Favourite design for a lightmeter

Discussion in '35mm Cameras and Accessories' started by cliveh, Aug 26, 2013.

  1. cliveh

    cliveh Subscriber

    Messages:
    4,537
    Joined:
    Oct 9, 2010
    Shooter:
    35mm RF
  2. Maris

    Maris Member

    Messages:
    840
    Joined:
    Jan 17, 2006
    Location:
    Noosa, Queen
    Shooter:
    Multi Format
    Hmm, an interesting suggestion but nowhere near as interesting as your reasons for nominating the Sixtry. Do tell, at length if you please. We could all learn something.
     
  3. AgX

    AgX Member

    Messages:
    11,171
    Joined:
    Apr 5, 2007
    Location:
    Germany
    Shooter:
    Multi Format
    Well, you have two kinds of design

    -) the kind of scale/kind of reading

    -) the outer form/kind of arrangement of actuators


    Concerning the first issue I prefer the zero-adjust or placing-the-result system like in the Gossen Profisix (and others)
     
  4. cliveh

    cliveh Subscriber

    Messages:
    4,537
    Joined:
    Oct 9, 2010
    Shooter:
    35mm RF
    I like the design and it's functions.
     
  5. Tom1956

    Tom1956 Inactive

    Messages:
    2,057
    Joined:
    May 6, 2013
    Location:
    US
    Shooter:
    Large Format
    And it looks like it also gives a close shave. I'd say the Luna Pro.
     
  6. BoxBrownie

    BoxBrownie Member

    Messages:
    103
    Joined:
    Nov 24, 2009
    Location:
    Toowoomba, Q
    Shooter:
    Multi Format
  7. Maris

    Maris Member

    Messages:
    840
    Joined:
    Jan 17, 2006
    Location:
    Noosa, Queen
    Shooter:
    Multi Format
    Oh, don't be so coy. Tell us about the design and the functions and why you like them. Let's share some knowledge around.
     
  8. pstake

    pstake Member

    Messages:
    715
    Joined:
    May 5, 2005
    Shooter:
    Multi Format
    Luna Pro F
     
  9. cliveh

    cliveh Subscriber

    Messages:
    4,537
    Joined:
    Oct 9, 2010
    Shooter:
    35mm RF
    I like the roller blind cover for incident readings and the side variations for light spectrum analysis, also the ergonomic shape and size for the way it fits in your hand.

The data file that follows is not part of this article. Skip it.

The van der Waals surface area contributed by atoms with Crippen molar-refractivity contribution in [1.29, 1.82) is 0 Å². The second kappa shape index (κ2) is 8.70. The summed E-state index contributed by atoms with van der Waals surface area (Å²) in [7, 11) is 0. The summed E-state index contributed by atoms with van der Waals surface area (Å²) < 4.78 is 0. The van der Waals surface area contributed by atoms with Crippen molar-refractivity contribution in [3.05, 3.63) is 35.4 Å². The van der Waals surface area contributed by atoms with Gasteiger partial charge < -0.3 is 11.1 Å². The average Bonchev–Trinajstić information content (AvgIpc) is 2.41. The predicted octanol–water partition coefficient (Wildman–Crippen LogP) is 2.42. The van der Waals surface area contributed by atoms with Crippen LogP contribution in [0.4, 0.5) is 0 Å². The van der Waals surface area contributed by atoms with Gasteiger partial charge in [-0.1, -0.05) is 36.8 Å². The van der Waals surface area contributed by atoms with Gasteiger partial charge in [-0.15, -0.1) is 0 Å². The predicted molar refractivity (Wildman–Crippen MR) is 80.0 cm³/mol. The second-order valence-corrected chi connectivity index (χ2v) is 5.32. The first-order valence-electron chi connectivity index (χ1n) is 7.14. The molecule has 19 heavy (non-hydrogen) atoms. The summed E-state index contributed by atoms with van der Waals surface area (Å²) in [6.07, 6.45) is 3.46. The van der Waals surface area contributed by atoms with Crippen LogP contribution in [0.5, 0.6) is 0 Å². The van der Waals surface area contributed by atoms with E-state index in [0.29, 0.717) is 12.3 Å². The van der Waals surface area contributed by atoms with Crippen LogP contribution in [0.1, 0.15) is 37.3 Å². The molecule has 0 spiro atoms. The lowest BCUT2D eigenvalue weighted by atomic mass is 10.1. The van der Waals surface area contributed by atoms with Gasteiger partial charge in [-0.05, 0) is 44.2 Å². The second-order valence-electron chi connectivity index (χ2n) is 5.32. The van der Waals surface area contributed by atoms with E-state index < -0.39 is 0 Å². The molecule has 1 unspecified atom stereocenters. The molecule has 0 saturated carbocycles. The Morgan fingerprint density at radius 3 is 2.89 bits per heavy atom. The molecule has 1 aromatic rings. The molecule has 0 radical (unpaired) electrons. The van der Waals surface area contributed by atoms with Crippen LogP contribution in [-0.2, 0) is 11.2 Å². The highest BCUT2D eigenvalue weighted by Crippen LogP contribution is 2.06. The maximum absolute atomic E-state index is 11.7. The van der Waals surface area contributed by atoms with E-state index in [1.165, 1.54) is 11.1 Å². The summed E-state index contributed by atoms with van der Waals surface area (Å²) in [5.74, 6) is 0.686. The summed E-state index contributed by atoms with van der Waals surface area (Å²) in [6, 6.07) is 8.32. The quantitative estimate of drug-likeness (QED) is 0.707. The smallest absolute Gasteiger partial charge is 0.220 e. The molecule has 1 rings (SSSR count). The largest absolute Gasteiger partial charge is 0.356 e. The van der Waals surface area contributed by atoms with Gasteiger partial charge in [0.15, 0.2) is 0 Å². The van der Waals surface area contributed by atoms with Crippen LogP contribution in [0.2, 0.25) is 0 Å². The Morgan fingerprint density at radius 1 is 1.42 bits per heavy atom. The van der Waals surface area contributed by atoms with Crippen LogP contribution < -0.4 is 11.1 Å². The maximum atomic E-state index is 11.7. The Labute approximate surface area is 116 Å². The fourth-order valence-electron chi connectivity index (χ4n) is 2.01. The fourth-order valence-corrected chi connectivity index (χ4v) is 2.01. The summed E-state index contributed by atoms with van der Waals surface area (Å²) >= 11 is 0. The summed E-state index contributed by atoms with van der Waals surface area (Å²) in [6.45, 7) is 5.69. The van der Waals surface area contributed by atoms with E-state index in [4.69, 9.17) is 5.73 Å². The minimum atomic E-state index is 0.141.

10. Chan Tran

    Chan Tran Member

    Messages:
    2,243
    Joined:
    May 10, 2006
    Location:
    Aurora, IL
    Shooter:
    35mm
    First you must specify a design for what type of light meter? Incident, spot, wide angle reflective, continuous light, flash or combination of them??
     
  11. cliveh

    cliveh Subscriber

    Messages:
    4,537
    Joined:
    Oct 9, 2010
    Shooter:
    35mm RF
    No you don't, as many meters have many or all of these functions.
     
  12. jwd722

    jwd722 Subscriber

    Messages:
    61
    Joined:
    Jan 15, 2012
    Location:
    New Baltimor
    Shooter:
    Multi Format
    hmmm...
     

    Attached Files:

  13. Poisson Du Jour

    Poisson Du Jour Member

    Messages:
    3,941
    Joined:
    Jul 1, 2008
    Location:
    ɹǝpunuʍop. F
    Shooter:
    Multi Format
    DSCF2124.JPG

    :wink:
     
  14. Sponsored Ad
  15. pen s

    pen s Member

    Messages:
    241
    Joined:
    Sep 24, 2011
    Location:
    Olympia, wa.
    Shooter:
    35mm
    Not that aesthetics have no impact on me but I would prefer a modern digital meter with an AA battery power supply. It should read both incident and reflected and have a lock the reading feature. Compact would be nice too. Instead I have a Gossen Pilot I bought used for $9, good modern meters cost more than I can spend.
     
  16. MDR

    MDR Member

    Messages:
    1,397
    Joined:
    Sep 1, 2006
    Location:
    Austria
    Shooter:
    Multi Format
    I kinda like the Gossen Digiflash it's small and portable and only weights 40g on the other hand from a design point of view I always liked the older Minolte Viewmeter 9 (Spotmeters).